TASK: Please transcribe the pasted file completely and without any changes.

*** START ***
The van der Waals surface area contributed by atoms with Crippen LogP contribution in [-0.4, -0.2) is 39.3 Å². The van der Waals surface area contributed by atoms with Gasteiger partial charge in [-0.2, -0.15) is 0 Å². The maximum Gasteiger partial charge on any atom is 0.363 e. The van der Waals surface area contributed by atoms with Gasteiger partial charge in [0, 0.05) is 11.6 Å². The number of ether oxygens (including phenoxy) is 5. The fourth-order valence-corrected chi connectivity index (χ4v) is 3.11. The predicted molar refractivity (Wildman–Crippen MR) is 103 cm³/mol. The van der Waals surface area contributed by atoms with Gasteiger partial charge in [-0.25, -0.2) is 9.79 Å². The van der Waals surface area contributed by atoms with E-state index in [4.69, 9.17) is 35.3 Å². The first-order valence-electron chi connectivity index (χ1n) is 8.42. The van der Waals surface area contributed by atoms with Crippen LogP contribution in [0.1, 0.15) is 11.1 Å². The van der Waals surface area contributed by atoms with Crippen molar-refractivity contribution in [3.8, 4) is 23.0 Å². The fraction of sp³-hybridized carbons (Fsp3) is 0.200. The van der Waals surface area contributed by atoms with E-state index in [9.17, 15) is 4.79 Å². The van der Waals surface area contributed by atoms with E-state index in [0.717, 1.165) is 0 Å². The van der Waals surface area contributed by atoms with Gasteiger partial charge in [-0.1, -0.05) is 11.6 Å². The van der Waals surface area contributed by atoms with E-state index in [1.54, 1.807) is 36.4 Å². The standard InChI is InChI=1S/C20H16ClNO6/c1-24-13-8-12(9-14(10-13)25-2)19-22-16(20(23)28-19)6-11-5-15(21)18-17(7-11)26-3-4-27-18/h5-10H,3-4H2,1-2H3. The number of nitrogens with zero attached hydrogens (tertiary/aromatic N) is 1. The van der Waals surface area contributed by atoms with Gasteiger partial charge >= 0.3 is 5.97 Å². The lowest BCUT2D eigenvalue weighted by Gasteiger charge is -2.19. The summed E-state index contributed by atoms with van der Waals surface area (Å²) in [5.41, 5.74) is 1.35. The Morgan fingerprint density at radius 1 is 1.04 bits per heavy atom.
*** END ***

The van der Waals surface area contributed by atoms with Crippen LogP contribution in [-0.4, -0.2) is 39.3 Å². The van der Waals surface area contributed by atoms with Gasteiger partial charge in [-0.2, -0.15) is 0 Å². The maximum Gasteiger partial charge on any atom is 0.363 e. The van der Waals surface area contributed by atoms with Gasteiger partial charge in [0, 0.05) is 11.6 Å². The number of ether oxygens (including phenoxy) is 5. The fourth-order valence-corrected chi connectivity index (χ4v) is 3.11. The predicted molar refractivity (Wildman–Crippen MR) is 103 cm³/mol. The van der Waals surface area contributed by atoms with Gasteiger partial charge in [-0.25, -0.2) is 9.79 Å². The van der Waals surface area contributed by atoms with E-state index in [4.69, 9.17) is 35.3 Å². The first-order valence-electron chi connectivity index (χ1n) is 8.42. The van der Waals surface area contributed by atoms with Crippen LogP contribution in [0.1, 0.15) is 11.1 Å². The van der Waals surface area contributed by atoms with Crippen molar-refractivity contribution in [3.8, 4) is 23.0 Å². The fraction of sp³-hybridized carbons (Fsp3) is 0.200. The van der Waals surface area contributed by atoms with E-state index in [9.17, 15) is 4.79 Å². The van der Waals surface area contributed by atoms with E-state index in [0.717, 1.165) is 0 Å². The van der Waals surface area contributed by atoms with Gasteiger partial charge in [-0.1, -0.05) is 11.6 Å². The van der Waals surface area contributed by atoms with E-state index in [1.54, 1.807) is 36.4 Å². The standard InChI is InChI=1S/C20H16ClNO6/c1-24-13-8-12(9-14(10-13)25-2)19-22-16(20(23)28-19)6-11-5-15(21)18-17(7-11)26-3-4-27-18/h5-10H,3-4H2,1-2H3. The number of nitrogens with zero attached hydrogens (tertiary/aromatic N) is 1. The van der Waals surface area contributed by atoms with Gasteiger partial charge >= 0.3 is 5.97 Å². The lowest BCUT2D eigenvalue weighted by Gasteiger charge is -2.19. The summed E-state index contributed by atoms with van der Waals surface area (Å²) in [5.41, 5.74) is 1.35. The Morgan fingerprint density at radius 1 is 1.04 bits per heavy atom.